BERWICK — Half a dozen bison lounged in the tall grass behind the Hackmatack Playhouse on Tuesday, barely visible to people driving by.

Such a tranquil scene is more commonly associated with the Western plains than southern Maine’s rolling fields, but this small herd is part of an ambitious vision for two Berwick natives.

Christopher Gallot, 24, and Conor Guptill, 25, grew up together near the field that has been owned by Guptill’s family since the 1600s. They went their separate ways after high school, but after a conversation this fall, they both realized they wanted to return to their hometown and reconnect with the land.

Together, they founded the Bison Project.

Gallot, who was working for an architectural firm in Boston, and Guptill, who recently completed his master’s in intercultural studies at Asbury Theological Seminary in Kentucky, have spent the past six months preparing the field so they could raise a small herd of bison. The first arrived in May, and now they have six – with four calves expected soon.

They hope to keep a herd of up to 30 grass-fed bison in the 24-acre pasture.

The two admit they are inexperienced at raising farm animals.

“You have to figure it out as you go. It’s not complicated,” Gallot said before telling the story of having to reinforce some of the electrical fencing after the herd escaped. They managed to coax the bison back into the field with grain and hay – from a safe distance.

The two have talked to many farmers and done other research in preparing for the arrival of the bison, which came from Yankee Farmer’s Market in Warner, N.H. They also drummed up financial support from friends and family to cover startup costs, which exceeded $20,000. Each bison costs between $1,500 and $3,000. Both say they plan to work other jobs as well as managing the bison operation.

“We both really like trailblazing,” Guptill said. “Doing something new and really having to venture out.”

There are several other bison farms in Maine, and bison meat can be found in many stores.

Gallot said they picked bison in part because of its reputation for being a healthy protein source, and because they are “a truly North American animal.”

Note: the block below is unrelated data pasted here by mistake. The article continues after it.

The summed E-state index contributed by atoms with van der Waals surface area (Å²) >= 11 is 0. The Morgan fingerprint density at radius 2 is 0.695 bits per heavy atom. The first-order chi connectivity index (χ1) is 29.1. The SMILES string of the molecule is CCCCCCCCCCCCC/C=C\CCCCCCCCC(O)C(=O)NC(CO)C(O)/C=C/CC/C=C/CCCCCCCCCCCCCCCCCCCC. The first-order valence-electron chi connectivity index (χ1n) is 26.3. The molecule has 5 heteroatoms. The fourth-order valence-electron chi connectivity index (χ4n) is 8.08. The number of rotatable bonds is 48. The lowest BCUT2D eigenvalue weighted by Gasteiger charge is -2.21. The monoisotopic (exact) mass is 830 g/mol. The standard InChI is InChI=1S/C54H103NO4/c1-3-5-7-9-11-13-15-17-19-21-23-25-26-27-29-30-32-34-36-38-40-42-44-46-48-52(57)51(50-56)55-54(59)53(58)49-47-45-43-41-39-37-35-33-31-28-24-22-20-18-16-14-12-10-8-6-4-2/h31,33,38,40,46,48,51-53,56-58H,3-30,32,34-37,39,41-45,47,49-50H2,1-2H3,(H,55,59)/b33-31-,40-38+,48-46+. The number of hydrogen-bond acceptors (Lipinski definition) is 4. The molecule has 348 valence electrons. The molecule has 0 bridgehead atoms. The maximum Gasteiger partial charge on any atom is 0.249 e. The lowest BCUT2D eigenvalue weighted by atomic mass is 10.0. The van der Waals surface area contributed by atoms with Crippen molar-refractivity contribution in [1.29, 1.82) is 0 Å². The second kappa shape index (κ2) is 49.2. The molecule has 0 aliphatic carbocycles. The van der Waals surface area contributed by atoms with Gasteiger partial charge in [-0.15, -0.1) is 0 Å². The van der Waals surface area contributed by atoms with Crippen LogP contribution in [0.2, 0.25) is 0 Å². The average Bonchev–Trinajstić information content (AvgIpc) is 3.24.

Bison meat has a flavor similar to beef but slightly sweeter. The meat has fewer fat grams and calories, and less cholesterol than chicken, turkey, pork or beef.

In addition to appealing to health-conscious consumers, Gallot and Guptill want to tap into the locavore movement.

They plan to sell meat from the farm, and host community gatherings to promote sustainable production of local foods, balanced ecosystems and traditional farming, as well as protecting other farmland.

“We want to bring new life into this region,” Guptill said. “We’re at the beginning of something that is really about to take off.”

Unrolling a diagram that maps out how they plan to grow the herd, harvest the meat and keep the business sustainable, Gallot said they created the visual graphics to help them implement their ideas and make it easier for others to learn from their experience.

“We want to take the work we’re doing here and show it can be done elsewhere,” he said.

Guptill and Gallot currently sell bison meat from Yankee Farmer’s Market at the farm.

Gallot said bison must grow for at least 30 months before they can be slaughtered, which means their first animals won’t be slaughtered until fall 2012.

 

Staff Writer Emma Bouthillette can be contacted at 791-6325 or at: [email protected]

 


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